Posted on Apr 4, 2020

Delving in Together – Look for the Helpers

Welcome To The Recovery

Welcome to our revamped, focused TL;DR weekly newsletter to help you navigate forward towards the recovery. We hope in the coming weeks this newsletter offers insights you can leverage to help your companies and industries to survive and thrive.

As Fred Rogers (a/k/a Mr. Rogers) has said, “When I was a boy and I would see scary things in the news, my mother would say to me, ‘Look for the helpers. You will always find people who are helping.’” So to kick off our revamped newsletter, our research team went looking for the helpers among companies and industries that are making a positive difference in their communities.

Meet The Helpers

Across America, companies big and small are finding ways to make a difference during the coronavirus pandemic. For some, this effort means retooling their manufacturing to create desperately needed supplies. For others, it means continuing to deliver vital services, even as many customers can’t pay for them. Meanwhile, some companies have offered their goods and services for free, providing support to weary frontline workers and assistance to the general public navigating these uncertain times.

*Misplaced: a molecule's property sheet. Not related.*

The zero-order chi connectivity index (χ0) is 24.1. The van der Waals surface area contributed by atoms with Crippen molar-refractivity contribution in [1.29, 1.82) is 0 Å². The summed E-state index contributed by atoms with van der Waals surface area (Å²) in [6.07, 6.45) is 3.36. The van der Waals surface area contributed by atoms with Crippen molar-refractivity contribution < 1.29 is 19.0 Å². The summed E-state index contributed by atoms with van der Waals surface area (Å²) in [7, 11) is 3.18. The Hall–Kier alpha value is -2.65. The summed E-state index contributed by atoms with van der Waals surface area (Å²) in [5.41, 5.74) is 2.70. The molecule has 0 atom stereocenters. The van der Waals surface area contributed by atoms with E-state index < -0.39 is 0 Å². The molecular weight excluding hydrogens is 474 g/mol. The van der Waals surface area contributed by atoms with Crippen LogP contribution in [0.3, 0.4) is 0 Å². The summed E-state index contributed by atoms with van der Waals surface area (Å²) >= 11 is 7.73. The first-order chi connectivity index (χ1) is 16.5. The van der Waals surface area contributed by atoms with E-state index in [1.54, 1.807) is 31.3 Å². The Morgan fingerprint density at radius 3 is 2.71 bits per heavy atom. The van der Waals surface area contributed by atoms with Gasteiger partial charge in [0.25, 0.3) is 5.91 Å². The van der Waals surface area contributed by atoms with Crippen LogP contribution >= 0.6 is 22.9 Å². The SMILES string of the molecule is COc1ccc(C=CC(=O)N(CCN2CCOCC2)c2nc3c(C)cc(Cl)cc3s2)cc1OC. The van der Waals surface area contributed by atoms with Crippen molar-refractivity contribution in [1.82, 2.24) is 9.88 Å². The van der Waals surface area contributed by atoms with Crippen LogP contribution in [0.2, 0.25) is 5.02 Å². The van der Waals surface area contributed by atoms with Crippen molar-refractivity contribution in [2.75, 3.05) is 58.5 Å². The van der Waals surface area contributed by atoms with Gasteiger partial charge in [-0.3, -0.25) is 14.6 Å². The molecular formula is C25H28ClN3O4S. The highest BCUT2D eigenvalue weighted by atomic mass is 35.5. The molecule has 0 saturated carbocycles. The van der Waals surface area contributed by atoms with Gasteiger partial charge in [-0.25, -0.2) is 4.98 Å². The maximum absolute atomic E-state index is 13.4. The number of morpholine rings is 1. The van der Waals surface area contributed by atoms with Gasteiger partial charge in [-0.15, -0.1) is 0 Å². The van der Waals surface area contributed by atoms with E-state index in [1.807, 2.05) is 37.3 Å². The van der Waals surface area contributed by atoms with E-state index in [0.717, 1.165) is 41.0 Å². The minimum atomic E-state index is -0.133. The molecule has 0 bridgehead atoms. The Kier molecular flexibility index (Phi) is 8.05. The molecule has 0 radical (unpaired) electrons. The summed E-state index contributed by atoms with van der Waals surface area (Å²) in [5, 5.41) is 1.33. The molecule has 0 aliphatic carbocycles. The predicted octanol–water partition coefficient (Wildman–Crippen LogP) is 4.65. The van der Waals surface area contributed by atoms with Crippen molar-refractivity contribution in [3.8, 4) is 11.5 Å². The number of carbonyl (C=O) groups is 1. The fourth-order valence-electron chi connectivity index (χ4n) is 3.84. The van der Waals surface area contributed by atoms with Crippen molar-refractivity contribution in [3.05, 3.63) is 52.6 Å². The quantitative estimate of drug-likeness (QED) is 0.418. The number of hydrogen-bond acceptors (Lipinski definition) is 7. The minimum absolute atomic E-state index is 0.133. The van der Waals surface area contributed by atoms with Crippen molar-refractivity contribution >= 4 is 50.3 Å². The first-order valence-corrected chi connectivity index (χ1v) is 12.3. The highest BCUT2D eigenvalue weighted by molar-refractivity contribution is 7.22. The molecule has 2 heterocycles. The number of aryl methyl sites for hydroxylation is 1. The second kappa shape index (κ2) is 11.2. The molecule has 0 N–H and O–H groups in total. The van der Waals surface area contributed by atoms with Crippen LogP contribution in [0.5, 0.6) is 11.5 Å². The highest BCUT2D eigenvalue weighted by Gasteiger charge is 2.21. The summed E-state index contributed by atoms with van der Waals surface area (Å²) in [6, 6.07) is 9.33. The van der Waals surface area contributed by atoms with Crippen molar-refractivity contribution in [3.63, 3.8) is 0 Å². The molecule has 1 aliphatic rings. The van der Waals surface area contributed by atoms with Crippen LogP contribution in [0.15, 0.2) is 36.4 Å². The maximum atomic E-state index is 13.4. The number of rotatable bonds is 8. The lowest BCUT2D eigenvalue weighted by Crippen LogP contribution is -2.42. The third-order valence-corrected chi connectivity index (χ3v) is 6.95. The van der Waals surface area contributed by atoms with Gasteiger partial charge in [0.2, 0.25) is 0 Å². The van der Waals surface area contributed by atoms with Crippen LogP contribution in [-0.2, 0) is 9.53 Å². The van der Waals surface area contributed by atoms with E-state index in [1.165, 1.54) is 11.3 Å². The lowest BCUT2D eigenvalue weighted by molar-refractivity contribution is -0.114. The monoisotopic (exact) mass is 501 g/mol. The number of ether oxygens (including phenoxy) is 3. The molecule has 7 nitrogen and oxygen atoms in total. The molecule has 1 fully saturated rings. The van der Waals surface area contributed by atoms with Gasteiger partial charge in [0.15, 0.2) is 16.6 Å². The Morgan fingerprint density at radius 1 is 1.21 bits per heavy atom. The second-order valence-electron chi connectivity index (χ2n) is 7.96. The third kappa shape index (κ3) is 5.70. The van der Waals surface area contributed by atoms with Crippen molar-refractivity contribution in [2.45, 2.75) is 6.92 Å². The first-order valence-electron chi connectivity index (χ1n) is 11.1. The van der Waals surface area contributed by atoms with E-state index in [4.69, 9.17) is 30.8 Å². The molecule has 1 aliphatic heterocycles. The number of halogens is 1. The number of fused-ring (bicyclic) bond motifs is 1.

Even as they are concerned about their own financial future and the wellbeing of their employees, these companies are still seeking out ways to use their resources to help those in need. In doing so, all of these organizations have positioned themselves not only as good corporate citizens but also as creative problem solvers rising to the extraordinary challenges facing our country and our world.

Policymakers and the public are likely to remember these contributions after this crisis has ended, and there are already lessons to be learned. For one, in order for a lot of these charitable acts to occur, governments were forced to loosen or end regulations that had previously slowed companies’ ability to act. This recognition inevitably frames the debate for future reforms.

In addition, the pandemic has taught us the value of skilled government relations and public affairs operations. As many businesses and industries are seeking or have already received government support in this crisis, it will be important to show their helping efforts to underscore that this financial relief has been directed toward tangible public good.

We hope the below examples give you some ideas for how your teams, clients, and coalitions can make a difference during this challenging time.

Supporting Frontline Workers